At No 12 Parc Balbi park. Former cul-de-sac in Satory giving access to the entrance to Balbi park. Named after the Countess de Balbi, Anne Jacobé de Caumont de la Force, for whom the Count of Provence, brother of Louis XVI and future Louis XVIII had the park and adjoining pavilion demolished by its owner Claude Cagnion, a merchant, in 1785 for wood, in 1797 In 1792, part of the rare plants was moved to the Jardin des Plantes in Paris. In 1842, the land was ceded to the State and to the neighboring Grand Seminary, which turned it into a park with statues and oratories. Then it was rented at the Collége Jules-Ferry (middle school) in 1907. That year a gate with a gate was opened between the park and the Potager du Roi. In 1907 its management was assigned to the School of Horticulture and, in 1986, in part to the city of Versailles as a neighborhood square. Since 2004, the cave and the pond have been open to visitors upon request to the National School of Landscape, which has managed the site since 1996, when the Horticultural School was transferred to Angers. (See blog post)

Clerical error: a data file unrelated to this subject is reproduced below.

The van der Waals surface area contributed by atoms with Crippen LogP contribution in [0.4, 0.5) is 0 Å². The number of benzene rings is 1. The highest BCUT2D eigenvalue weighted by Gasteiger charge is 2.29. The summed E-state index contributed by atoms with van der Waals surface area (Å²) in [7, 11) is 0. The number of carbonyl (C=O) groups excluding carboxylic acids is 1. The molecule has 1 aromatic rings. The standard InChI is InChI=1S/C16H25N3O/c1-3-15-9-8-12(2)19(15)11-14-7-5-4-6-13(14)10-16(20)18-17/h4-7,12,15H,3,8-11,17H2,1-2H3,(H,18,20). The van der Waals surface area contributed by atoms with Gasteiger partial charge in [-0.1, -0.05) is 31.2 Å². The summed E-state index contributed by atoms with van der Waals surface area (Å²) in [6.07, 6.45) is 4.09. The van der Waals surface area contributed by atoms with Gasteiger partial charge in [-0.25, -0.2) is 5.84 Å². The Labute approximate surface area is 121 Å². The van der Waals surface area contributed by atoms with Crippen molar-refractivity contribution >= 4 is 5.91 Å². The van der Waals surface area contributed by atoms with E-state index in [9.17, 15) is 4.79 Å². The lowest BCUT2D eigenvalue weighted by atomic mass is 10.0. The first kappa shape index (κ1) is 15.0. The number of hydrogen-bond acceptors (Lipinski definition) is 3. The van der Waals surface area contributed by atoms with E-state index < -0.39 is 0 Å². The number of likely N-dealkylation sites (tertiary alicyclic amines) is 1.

Versailles